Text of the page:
The Guardian May 24, 2000


India:
25 million strike against BJP policies

An estimated 25 million workers in India staged a one-day general strike 
on May 11 to protest against the Bharatiya Janata Party-led Government's 
IMF-inspired economic policies. The strike crippled banking, insurance, 
mining, textile, transport and manufacturing.

Businesses were closed and train and air services disrupted during the 
strike, organised by the National Platform of Mass Organisations, which 
represents the country's leading national left trade unions and 55 industry 
associations.

The two main Communist Parties played a leading role in the strike, which 
was supported by 11 other left parties.

A spokesman for the Centre of Indian Trade Unions (CITU) described the 
strike as a "total success".

CITU General Secretary Chittrabrata Mazumdar said: "It is evident from 
today's strike that people participated spontaneously and took it as their 
own issue".

The workers were protesting against BJP economic "reforms" in the 2000/01 
(April-March) budget.

The budget relaxes import protection thereby endangering domestic industry 
and threatening jobs. It also contains cuts of 7.4 percent to the subsidies 
on essential commodities, which will mean higher prices for foodgrains, 
sugar and fertilisers.

In all, the unions are demanding changes in 23 policies of the BJP-led 
coalition Government.

The All India Insurance Employees' Association went on strike against the 
BJP Government's legislation opening up the state-controlled insurance 
sector to private Indian and foreign companies.

"Opening up of the insurance sector is a threat to the economic sovereignty 
of the country", said R P Manchanda, the Association's President.

In a noisy demonstration in Delhi, insurance workers chanted, "Down with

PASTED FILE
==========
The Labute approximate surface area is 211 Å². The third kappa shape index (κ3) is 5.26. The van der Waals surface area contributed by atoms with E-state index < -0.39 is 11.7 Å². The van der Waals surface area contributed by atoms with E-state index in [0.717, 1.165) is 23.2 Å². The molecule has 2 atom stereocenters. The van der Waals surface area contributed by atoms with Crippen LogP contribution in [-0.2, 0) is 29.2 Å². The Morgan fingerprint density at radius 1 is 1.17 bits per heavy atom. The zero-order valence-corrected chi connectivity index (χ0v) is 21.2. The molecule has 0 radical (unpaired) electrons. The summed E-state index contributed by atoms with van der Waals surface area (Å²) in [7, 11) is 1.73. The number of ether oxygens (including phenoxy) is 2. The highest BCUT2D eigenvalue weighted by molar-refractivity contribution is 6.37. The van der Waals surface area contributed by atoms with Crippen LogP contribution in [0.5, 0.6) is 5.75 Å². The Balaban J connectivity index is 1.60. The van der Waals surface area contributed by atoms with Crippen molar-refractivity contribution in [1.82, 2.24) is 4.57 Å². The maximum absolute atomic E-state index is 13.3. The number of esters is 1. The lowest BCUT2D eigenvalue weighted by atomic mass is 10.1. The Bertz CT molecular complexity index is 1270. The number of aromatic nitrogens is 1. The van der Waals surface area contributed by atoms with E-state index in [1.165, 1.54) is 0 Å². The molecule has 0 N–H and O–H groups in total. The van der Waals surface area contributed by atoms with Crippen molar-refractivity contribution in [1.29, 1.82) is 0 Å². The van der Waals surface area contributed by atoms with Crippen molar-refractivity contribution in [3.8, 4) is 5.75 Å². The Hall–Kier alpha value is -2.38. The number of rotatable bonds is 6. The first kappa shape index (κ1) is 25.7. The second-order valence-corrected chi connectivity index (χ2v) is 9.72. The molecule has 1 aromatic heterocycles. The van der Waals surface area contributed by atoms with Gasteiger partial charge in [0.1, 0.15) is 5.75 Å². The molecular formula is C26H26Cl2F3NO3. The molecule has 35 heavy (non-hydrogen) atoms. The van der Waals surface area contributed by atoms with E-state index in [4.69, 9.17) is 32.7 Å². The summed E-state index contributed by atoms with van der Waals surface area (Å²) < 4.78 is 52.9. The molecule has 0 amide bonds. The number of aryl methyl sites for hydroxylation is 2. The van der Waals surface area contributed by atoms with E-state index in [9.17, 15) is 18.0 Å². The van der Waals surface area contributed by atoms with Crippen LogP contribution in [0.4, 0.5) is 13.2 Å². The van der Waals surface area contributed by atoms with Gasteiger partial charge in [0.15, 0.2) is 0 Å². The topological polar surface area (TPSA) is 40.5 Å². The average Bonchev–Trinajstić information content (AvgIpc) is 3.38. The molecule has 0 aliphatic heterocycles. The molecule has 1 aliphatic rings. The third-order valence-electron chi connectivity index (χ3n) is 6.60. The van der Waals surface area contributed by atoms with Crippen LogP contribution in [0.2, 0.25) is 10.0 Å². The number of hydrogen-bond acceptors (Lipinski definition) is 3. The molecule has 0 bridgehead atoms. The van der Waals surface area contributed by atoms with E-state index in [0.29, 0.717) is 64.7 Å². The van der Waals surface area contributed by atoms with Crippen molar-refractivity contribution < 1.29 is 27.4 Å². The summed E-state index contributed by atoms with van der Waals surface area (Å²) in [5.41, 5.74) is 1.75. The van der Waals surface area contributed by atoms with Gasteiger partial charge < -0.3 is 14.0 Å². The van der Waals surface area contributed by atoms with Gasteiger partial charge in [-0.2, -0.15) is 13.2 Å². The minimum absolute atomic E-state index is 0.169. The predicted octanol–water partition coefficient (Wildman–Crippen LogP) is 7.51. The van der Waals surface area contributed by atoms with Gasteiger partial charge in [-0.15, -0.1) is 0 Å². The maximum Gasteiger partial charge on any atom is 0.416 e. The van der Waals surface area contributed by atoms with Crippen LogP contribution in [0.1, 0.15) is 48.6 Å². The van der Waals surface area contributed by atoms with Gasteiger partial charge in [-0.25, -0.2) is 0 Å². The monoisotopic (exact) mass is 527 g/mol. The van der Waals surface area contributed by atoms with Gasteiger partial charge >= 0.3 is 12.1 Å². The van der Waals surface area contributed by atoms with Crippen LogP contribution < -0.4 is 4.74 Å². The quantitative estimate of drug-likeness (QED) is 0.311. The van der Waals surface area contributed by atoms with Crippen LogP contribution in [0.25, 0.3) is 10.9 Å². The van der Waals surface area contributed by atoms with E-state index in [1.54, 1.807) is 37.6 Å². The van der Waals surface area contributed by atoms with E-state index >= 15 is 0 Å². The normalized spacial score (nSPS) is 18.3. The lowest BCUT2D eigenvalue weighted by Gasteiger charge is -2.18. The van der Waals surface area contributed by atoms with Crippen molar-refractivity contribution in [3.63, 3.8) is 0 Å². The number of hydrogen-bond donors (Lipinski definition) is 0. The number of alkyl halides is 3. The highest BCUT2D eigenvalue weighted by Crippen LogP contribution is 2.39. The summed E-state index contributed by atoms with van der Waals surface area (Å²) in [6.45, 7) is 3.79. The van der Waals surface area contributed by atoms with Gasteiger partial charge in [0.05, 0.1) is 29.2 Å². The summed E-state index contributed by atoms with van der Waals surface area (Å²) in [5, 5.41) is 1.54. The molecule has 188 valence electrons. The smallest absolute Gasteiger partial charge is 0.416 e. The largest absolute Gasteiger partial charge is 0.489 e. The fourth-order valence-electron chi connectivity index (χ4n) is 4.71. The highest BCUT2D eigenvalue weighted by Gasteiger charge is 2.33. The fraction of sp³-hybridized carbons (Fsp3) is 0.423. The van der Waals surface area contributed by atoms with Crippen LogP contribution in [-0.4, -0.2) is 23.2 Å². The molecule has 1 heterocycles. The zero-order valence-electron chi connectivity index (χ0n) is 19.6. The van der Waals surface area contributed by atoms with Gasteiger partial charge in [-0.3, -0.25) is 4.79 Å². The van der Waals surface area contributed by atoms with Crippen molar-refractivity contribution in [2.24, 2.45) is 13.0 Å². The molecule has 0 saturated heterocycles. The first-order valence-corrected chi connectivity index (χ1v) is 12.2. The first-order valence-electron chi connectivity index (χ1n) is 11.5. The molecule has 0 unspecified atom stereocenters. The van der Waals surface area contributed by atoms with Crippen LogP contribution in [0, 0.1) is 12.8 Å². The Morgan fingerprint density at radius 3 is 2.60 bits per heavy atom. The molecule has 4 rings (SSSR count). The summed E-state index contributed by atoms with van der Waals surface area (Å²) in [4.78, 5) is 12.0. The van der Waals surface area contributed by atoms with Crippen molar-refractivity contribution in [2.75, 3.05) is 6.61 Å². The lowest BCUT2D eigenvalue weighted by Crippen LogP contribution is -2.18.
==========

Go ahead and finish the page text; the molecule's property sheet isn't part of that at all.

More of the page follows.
the policies of the World Bank and the Government of India. Down with 
privatisation."

They were joined by members of the All India Bank Employees' Association 
(AIBEA), which represents nearly 600,000 bank employees or about 50 percent 
of the industry's workforce, who protested against the Government's plans 
to privatise the state-run banks.

Reuters reported that "both houses of India's Parliament were adjourned [on 
the day of the strike] amid uproar over the hike in the prices of 
fertilisers and essential commodities".

Congress Party leader Sonia Gandhi condemned the Government for being 
"insensitive to such sensitive issues", but Congress did not participate in 
the strike.

In Communist-led West Bengal, support for the strike was total.

"Everything is shut", said a CITU spokesman in Calcutta. Almost all flights 
out of the state capital, Calcutta, were cancelled. Children played on the 
streets as protesters stopped vehicles on the road.

India's BJP-led, 17-member coalition Government has faced strikes by 
insurance, banking, port, power, oil and transport workers since taking 
power in October 1999.

Its policies of cutting protection and subsidies while privatising state 
industries including telecommunications and insurance have endeared it to 
Indian and foreign big business.

"We have a stable political climate now", Ved Prakash Chaturvedi told 
Reuters. Chaturvedi is chief investment officer at Cholamandalam Cazenove 
India Asset Management, which manages four billion rupees (US$90 million).

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